I’ve always been intrigued by idea of falling down a rabbit hole to discover an otherworldly realm full of magical creatures, so I was excited to read Splintered by A. G. Howard, an updated re-imagining of Alice in Wonderland.
Alyssa is a skateboarding artist who makes murals out of dead bugs she captures herself. She hears the voices of flowers. She is also the descendant of Alice Liddell, the little girl who inspired Lewis Carroll’s original Alice in Wonderland. A curse has followed the female descendants of the original Alice, which manifests as mental illness. Alyssa’s mother is so disturbed she is often not lucid and appears to be a danger to herself, and her father has finally signed off on giving her electroshock therapy. In order to save her mom from that fate, Alyssa follows a few clues left by a strange moth through the looking glass in an attempt to right the wrongs Alice left in Wonderland and reverse the curse on her family. Jeb, the boy-next-door she’s crushing on, follows her, and crazy Wonderland antics ensue.
And this trip to Wonderland is crazy. And bizarre. And downright mad. Alyssa has a series of trials she must get through in order to save Wonderland — draining the sea of tears, waking up the sleeping guests of the Mad Hatter’s tea party, and other familiar scenes from the original, now with a new, dark twist. She has her fellow skater to help her, not to mention that moth, who turns out to be Morpheus, a strange and sexy Wonderland creature also vying for Alyssa’s affection. In fact, though Jeb and her are determined to make it out of Wonderland, Morpheus may want her to stay and Alyssa’s connection to this dark, magical underworld may be more than her heritage.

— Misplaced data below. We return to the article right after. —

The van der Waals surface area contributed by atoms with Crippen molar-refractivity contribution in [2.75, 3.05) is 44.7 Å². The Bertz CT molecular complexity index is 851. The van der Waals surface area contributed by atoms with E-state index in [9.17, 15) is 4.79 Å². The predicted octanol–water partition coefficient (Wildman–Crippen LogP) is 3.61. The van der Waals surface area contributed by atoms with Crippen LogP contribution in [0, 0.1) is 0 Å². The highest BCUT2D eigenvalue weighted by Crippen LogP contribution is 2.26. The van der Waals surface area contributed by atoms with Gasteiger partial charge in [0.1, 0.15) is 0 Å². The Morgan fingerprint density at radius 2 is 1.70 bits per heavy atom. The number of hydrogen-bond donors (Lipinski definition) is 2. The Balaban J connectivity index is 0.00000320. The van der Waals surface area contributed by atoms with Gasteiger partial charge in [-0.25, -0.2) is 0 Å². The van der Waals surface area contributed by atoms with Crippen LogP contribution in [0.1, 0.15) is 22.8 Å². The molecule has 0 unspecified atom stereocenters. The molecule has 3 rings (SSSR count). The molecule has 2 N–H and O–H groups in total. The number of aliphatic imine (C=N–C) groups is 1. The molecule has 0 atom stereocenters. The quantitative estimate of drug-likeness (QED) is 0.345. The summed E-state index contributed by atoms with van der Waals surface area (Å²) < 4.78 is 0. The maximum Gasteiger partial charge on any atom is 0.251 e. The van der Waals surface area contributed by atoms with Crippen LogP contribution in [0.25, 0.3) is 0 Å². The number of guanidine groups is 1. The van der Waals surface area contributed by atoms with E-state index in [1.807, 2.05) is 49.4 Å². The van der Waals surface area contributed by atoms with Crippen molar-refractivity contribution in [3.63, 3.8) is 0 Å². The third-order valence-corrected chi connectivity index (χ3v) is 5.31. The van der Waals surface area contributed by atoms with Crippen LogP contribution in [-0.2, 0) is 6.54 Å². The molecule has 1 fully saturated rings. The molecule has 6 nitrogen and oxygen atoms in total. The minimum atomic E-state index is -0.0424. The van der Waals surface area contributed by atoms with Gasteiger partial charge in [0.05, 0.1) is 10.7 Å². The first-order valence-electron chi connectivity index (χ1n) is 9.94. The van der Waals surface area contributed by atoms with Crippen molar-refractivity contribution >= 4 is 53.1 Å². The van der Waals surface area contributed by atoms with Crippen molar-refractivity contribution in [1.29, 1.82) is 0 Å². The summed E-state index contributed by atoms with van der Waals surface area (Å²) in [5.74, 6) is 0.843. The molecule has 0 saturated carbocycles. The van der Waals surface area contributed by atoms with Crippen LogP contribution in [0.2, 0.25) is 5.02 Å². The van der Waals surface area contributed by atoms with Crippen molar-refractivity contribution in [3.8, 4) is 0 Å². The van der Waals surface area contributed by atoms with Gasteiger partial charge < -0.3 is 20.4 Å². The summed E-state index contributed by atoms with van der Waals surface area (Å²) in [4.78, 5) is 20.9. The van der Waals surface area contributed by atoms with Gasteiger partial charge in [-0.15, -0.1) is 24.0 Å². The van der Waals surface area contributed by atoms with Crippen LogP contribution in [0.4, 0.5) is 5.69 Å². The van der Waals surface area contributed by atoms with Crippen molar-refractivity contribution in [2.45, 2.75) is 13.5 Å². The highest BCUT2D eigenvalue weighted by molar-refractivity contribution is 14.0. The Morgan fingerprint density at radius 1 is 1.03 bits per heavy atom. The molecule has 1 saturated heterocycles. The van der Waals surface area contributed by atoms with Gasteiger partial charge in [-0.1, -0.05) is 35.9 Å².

It’s no wonder Tim Burton gets a nod in the acknowledgments, because it definitely has that grotesquely beautiful feeling his work always does, and if it were ever adapted for film, it would have to be done in the style of The Nightmare Before Christmas. This is a story I think would have done very well as a graphic or illustrated novel, because the text is full of so much visual description. The imagery is at times overwhelming. There are dazzling description of the landscape of Wonderland, and the unique circus punk fashion of Alyssa and Jeb (whose style seems perfectly in harmony with that of Wonderland) is detailed. You’ll never think about the White Rabbit, the Red Queen, the Mad Hatter, or the Chesire Cat the same way after meeting them in Splintered.
Melissa Marr raved about Splintered and says it is perfect for fans of her Wicked Lovely series. Teen readers who are looking for a new twist on paranormal romance and enjoy a good love triangle should check it out. While this isn’t a story for everyone, fans of retellings will enjoy this dark and fantastical Wonderland as re-imagined by A. G. Howard.
–Molly, YA staff